Kinhan shows off vocal prowess with 'Circle in a Square'
‘Circle in a Square'
Lauren Kinhan (Dotted i)
Fans of the New York Voices long have known of Lauren Kinhan's talents, but every now and then, she steps back to establish a sound without vocal compatriots. “Circle in a Square” allows her to show off not only her voice, but also her writing skills. She gets lead billing on 10 of the 12 songs and shares the writing role on the other two. The songs include post-modern pieces such as the title track, a slightly brooding “Another Hill to Climb” and the clever “Bear Walk,” a jazz telling of the Three Bears story. Whatever the direction, the songs all let her show off a voice that can spring into the upper register, do some scat a bit or handle lovely lyrics. Besides that voice, the album features Andy Ezrin on piano, David Finck on bass and Ben Wittman on drums as a steady backup crew. It also has visits from trumpeter Randy Brecker, saxophonists Joel Frahm and Donny McCaslin, and guitarists Chuck Loeb and Romero Lubambo.
— Bob Karlovits
Rudy Royston (Greenleaf)
Drummer Rudy Royston takes a forward-looking approach to jazz on his album “303,” but never makes the music artificially innovative. The music is built around accessible melodies and driving rhythms, but is far more than a collection of standards. Indeed, nine of the 11 tracks are Royston originals, while “High and Dry” is from Radiohead and the lovely “Ave Verum Corpus” is by Wolfgang Amadeus Mozart. His songs range from a moody “Mimi Sunrise” to the gently grooving “Gangs of New York.” The songs by the septet — which doesn't always use all of its members — also are varied in their length and the amount of improvisation. “Prayer (for the people)” is only 2:33 while “Prayer (for the earth)” stretches to 8:13 (even it if has a curious minute of silence in the center.) The band includes such good workers as saxophonist Jon Irabagon and pianist Sam Harris. Oh, and by the way, don't go looking for hidden meaning in the title. It is his area code.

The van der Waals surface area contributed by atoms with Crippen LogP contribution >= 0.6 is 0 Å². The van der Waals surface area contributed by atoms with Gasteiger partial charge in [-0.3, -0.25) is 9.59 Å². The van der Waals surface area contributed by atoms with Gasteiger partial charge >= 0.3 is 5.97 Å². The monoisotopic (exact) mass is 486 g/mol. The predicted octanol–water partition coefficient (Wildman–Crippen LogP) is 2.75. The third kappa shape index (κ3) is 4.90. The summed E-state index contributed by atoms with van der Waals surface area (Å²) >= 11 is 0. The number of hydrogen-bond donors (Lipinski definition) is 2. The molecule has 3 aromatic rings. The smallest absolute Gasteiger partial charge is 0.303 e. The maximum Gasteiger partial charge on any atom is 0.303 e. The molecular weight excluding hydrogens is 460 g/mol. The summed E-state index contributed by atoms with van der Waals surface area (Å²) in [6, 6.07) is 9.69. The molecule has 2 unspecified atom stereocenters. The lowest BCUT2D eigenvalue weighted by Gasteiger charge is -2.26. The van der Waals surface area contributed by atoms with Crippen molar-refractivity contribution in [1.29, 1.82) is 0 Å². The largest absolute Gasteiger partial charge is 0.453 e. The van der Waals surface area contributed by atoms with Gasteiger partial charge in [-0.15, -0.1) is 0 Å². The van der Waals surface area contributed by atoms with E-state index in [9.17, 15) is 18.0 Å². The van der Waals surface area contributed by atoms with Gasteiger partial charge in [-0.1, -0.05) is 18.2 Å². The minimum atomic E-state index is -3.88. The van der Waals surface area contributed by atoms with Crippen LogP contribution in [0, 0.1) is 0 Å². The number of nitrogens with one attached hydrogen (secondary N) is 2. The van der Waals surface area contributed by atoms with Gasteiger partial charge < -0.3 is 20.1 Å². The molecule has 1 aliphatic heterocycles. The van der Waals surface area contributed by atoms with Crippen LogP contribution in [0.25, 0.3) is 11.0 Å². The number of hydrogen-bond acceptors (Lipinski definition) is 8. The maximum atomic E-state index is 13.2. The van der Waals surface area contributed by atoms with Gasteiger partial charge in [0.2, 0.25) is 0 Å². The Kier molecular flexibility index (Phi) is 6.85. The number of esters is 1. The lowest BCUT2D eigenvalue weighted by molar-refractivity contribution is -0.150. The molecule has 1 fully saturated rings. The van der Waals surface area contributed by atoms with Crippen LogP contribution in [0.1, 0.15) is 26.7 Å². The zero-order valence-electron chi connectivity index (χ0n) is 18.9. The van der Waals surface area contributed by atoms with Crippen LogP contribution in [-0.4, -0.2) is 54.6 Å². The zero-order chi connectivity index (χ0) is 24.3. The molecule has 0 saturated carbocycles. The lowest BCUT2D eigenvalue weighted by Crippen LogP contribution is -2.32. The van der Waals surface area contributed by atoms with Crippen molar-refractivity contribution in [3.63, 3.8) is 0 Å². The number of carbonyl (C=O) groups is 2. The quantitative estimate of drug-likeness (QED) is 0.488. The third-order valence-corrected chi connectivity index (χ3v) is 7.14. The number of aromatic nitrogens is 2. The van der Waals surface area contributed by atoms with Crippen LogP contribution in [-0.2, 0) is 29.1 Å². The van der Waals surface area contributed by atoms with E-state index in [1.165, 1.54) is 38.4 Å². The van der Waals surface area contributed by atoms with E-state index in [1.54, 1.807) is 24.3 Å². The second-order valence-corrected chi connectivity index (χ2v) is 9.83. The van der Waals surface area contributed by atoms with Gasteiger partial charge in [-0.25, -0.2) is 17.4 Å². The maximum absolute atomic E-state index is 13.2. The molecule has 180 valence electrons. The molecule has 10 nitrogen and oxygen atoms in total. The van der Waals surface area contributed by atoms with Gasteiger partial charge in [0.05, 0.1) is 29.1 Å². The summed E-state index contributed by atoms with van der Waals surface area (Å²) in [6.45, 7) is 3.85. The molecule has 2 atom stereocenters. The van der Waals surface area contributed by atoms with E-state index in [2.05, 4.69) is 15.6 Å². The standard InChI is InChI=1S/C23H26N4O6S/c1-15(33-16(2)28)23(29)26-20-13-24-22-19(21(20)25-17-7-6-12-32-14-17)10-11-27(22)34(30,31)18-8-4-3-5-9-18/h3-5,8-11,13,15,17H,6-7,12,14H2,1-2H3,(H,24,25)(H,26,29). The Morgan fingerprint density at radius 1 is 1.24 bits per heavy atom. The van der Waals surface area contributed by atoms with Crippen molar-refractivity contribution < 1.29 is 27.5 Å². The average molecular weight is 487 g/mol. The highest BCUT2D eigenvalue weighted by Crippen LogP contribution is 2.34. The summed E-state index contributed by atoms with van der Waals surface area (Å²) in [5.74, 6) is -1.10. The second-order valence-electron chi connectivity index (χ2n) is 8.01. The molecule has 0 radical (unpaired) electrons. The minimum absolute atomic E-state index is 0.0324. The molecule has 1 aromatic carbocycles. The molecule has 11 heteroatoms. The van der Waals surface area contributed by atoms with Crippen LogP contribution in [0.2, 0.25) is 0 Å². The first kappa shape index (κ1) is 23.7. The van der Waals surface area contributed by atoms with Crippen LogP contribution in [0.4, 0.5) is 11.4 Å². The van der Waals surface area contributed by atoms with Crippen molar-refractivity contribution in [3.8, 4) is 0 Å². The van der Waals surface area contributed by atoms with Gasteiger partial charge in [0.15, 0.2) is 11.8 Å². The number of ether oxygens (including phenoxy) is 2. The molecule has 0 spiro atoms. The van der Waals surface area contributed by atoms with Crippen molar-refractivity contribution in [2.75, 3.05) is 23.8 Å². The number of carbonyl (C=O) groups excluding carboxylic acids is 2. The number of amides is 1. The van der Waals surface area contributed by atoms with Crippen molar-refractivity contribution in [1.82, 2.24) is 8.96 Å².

— Bob Karlovits
Candice Glover (19/Interscope)
Might “American Idol's” slide into irrelevance be a boon for its talent? That's one takeaway to be drawn from the surprisingly strong debut by Candice Glover, who last year won the televised singing competition amid historically low ratings.
A big-voiced soul belter, Glover ended a lengthy stretch of victories by white-guy guitar strummers, including Lee DeWyze and Phillip Phillips — reason enough to celebrate her win. But she's also made a better record than the last few “Idol” champs, one that doesn't sound like its quirks have been ironed out in an attempt to satisfy the show's once-enormous audience.
There are signs of individual life here: the palpable regret in “Damn,” about falling in love “with someone else's man”; the old-fashioned sass suffusing “In the Middle”; the tension between desire and virtue in “Passenger,” with a characteristically woozy beat by producer Mike Will Made It. And, reprised from the show, there is Glover's powerful rendition of the Cure's “Lovesong,” which may go down as the final must-see “Idol” performance. TV's loss is music's gain.
— Los Angeles Times